Monody

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monody

1. (in Greek tragedy) an ode sung by a single actor
2. any poem of lament for someone's death
3. Music a style of composition consisting of a single vocal part, usually with accompaniment

Monody

 

in ancient Greece, solo singing to the accompaniment of an aulos, cithara, or lyre. The term also denotes a style of solo singing with homophonic accompaniment that originated in Italy in the 16th century and gave rise to such new forms and genres as aria, recitative, opera, and cantata. In a broader sense, “monody” designates any vocal music for a single melodic line (solo, ensemble, or choral in unison or octave) or the vocal part of a composition performed with instrumental accompaniment.


Monody

 

a musical texture consisting of a single melody performed by a singer or an instrumentalist, and frequently by two or more performers (in unison or an octave apart). It differs from polyphonic texture in that no harmonies (simultaneous combinations of nonparallel sounds) are formed. Monody is the only texture found in the folk music of many peoples. The concept of monody is narrower than that of melody, which also includes melodies, a concept that is inconceivable without accompaniment. Nonetheless, “monody” sometimes refers to a solo song with instrumental accompaniment.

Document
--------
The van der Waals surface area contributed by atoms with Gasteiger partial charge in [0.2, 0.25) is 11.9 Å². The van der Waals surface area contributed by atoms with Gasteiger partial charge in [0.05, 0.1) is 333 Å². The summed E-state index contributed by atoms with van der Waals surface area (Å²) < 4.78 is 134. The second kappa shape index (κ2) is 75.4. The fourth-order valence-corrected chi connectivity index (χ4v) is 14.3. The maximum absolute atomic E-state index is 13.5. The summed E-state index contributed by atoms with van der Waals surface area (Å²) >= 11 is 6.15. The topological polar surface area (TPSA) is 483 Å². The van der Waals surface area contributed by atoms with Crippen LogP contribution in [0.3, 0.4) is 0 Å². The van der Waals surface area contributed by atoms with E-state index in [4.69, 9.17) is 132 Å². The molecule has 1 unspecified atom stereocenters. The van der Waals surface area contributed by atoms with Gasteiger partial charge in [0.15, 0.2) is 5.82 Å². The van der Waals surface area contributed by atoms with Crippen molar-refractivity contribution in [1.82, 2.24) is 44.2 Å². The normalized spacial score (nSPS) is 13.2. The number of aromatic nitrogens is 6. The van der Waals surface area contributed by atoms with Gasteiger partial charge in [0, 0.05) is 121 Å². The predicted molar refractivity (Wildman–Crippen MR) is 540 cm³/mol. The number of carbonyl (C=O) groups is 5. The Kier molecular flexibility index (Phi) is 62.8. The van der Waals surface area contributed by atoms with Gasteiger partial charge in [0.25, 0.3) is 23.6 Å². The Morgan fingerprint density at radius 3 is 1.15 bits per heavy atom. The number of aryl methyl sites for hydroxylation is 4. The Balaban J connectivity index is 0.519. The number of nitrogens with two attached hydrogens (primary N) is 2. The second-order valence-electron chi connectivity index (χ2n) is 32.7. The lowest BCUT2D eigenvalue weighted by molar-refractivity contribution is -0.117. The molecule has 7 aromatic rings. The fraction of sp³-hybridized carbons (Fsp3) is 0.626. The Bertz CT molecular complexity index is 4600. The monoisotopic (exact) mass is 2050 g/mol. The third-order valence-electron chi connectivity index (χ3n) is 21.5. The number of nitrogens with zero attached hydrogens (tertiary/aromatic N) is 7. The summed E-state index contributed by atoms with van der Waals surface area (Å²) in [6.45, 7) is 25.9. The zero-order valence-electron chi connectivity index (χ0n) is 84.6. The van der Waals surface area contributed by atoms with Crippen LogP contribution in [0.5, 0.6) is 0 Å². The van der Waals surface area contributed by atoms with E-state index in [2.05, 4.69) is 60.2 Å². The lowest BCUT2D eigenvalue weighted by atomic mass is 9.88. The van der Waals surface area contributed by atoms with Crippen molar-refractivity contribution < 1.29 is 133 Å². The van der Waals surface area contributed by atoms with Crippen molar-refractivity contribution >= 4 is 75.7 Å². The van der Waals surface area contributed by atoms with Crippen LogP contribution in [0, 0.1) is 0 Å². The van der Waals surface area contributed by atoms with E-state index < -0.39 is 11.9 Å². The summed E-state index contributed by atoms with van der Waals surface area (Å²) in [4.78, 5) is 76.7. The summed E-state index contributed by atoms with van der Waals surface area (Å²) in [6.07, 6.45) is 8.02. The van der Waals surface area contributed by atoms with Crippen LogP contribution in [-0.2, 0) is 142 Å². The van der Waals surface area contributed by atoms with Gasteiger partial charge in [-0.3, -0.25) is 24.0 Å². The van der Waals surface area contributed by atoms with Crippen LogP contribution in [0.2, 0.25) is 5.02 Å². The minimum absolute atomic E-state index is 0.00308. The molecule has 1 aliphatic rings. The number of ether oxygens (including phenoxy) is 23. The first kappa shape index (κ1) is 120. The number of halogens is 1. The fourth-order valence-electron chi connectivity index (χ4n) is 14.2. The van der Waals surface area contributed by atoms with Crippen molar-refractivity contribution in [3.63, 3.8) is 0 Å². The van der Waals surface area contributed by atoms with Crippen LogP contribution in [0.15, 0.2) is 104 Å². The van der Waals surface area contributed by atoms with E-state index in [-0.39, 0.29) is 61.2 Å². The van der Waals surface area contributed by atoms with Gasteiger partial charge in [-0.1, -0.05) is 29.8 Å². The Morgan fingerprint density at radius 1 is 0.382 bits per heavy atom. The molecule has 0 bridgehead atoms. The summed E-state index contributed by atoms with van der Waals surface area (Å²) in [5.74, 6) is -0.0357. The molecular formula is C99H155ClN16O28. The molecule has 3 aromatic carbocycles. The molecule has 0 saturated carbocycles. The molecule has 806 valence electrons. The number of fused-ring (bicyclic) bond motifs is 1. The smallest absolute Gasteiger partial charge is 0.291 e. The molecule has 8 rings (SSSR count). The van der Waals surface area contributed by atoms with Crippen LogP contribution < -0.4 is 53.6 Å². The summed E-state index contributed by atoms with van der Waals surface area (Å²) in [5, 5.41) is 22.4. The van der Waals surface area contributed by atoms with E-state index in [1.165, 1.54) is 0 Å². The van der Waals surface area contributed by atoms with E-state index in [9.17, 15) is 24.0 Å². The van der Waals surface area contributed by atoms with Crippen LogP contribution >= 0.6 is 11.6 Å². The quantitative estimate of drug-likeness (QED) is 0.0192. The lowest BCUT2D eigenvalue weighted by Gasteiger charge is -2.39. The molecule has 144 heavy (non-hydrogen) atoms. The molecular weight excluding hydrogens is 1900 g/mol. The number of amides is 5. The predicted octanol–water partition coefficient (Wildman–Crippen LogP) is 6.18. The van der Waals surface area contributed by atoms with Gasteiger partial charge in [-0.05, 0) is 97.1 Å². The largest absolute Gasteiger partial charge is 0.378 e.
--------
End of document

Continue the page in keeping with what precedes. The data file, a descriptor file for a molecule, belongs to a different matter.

References in periodicals archive ?
Encompassing nearly four decades of this significant composer's career, these monodies chart his own development whilst never demanding outrageous, anti-instrument distortions from his performers.
But the sacred monodies, like the duets and trios that follow them, also speak in ways that would have been relatively unfamiliar to the elder Lasso, for they make regular use of basso continuo, florid vocal writing (often in cascades of parallel intervals), and theatrical contrasts in which sections of' a text are fragmented, sequentially repeated, and even recapitulated over the course of an individual work.
Some of the traditions explored are rasgueado guitar accompaniments, improvisatory vocal ornamentation in strophic settings, and the practice of creating monodies from polyphonic music.
The nine prints of monodies by Ottavio Durante, Antonio Cifra, Paolo Quagliati, and Andrea Falconieri known to have been in the Montalto family library in the seventeenth century are also problematic.